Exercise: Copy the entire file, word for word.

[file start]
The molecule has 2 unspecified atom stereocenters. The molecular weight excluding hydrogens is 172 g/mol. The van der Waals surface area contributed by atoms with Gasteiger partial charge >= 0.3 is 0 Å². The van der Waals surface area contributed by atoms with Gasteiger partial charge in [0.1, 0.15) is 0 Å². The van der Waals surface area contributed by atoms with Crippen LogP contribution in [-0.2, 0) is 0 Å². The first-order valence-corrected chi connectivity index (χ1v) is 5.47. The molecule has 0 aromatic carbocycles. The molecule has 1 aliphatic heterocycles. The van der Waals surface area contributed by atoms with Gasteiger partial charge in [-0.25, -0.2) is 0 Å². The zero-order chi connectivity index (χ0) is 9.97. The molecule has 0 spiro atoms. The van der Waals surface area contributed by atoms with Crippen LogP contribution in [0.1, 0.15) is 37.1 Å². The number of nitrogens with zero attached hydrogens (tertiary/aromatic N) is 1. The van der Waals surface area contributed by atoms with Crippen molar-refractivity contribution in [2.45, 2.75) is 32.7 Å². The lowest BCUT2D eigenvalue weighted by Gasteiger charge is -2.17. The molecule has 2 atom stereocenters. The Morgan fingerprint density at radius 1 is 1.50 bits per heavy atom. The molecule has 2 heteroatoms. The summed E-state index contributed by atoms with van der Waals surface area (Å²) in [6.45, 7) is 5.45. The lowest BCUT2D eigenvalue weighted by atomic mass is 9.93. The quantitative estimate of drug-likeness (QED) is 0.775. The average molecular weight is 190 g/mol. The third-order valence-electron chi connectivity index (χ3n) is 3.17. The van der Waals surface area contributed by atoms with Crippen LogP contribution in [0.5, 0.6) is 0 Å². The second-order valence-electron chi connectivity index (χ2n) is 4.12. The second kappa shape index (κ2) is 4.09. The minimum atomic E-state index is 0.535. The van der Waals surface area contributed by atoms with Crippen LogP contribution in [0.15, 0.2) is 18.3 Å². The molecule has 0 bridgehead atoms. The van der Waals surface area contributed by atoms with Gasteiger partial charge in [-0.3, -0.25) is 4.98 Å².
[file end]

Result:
The molecule has 2 unspecified atom stereocenters. The molecular weight excluding hydrogens is 172 g/mol. The van der Waals surface area contributed by atoms with Gasteiger partial charge >= 0.3 is 0 Å². The van der Waals surface area contributed by atoms with Gasteiger partial charge in [0.1, 0.15) is 0 Å². The van der Waals surface area contributed by atoms with Crippen LogP contribution in [-0.2, 0) is 0 Å². The first-order valence-corrected chi connectivity index (χ1v) is 5.47. The molecule has 0 aromatic carbocycles. The molecule has 1 aliphatic heterocycles. The van der Waals surface area contributed by atoms with Gasteiger partial charge in [-0.25, -0.2) is 0 Å². The zero-order chi connectivity index (χ0) is 9.97. The molecule has 0 spiro atoms. The van der Waals surface area contributed by atoms with Crippen LogP contribution in [0.1, 0.15) is 37.1 Å². The number of nitrogens with zero attached hydrogens (tertiary/aromatic N) is 1. The van der Waals surface area contributed by atoms with Crippen molar-refractivity contribution in [2.45, 2.75) is 32.7 Å². The lowest BCUT2D eigenvalue weighted by Gasteiger charge is -2.17. The molecule has 2 atom stereocenters. The Morgan fingerprint density at radius 1 is 1.50 bits per heavy atom. The molecule has 2 heteroatoms. The summed E-state index contributed by atoms with van der Waals surface area (Å²) in [6.45, 7) is 5.45. The lowest BCUT2D eigenvalue weighted by atomic mass is 9.93. The quantitative estimate of drug-likeness (QED) is 0.775. The average molecular weight is 190 g/mol. The third-order valence-electron chi connectivity index (χ3n) is 3.17. The van der Waals surface area contributed by atoms with Crippen LogP contribution in [0.5, 0.6) is 0 Å². The second-order valence-electron chi connectivity index (χ2n) is 4.12. The second kappa shape index (κ2) is 4.09. The minimum atomic E-state index is 0.535. The van der Waals surface area contributed by atoms with Crippen LogP contribution in [0.15, 0.2) is 18.3 Å². The molecule has 0 bridgehead atoms. The van der Waals surface area contributed by atoms with Gasteiger partial charge in [-0.3, -0.25) is 4.98 Å².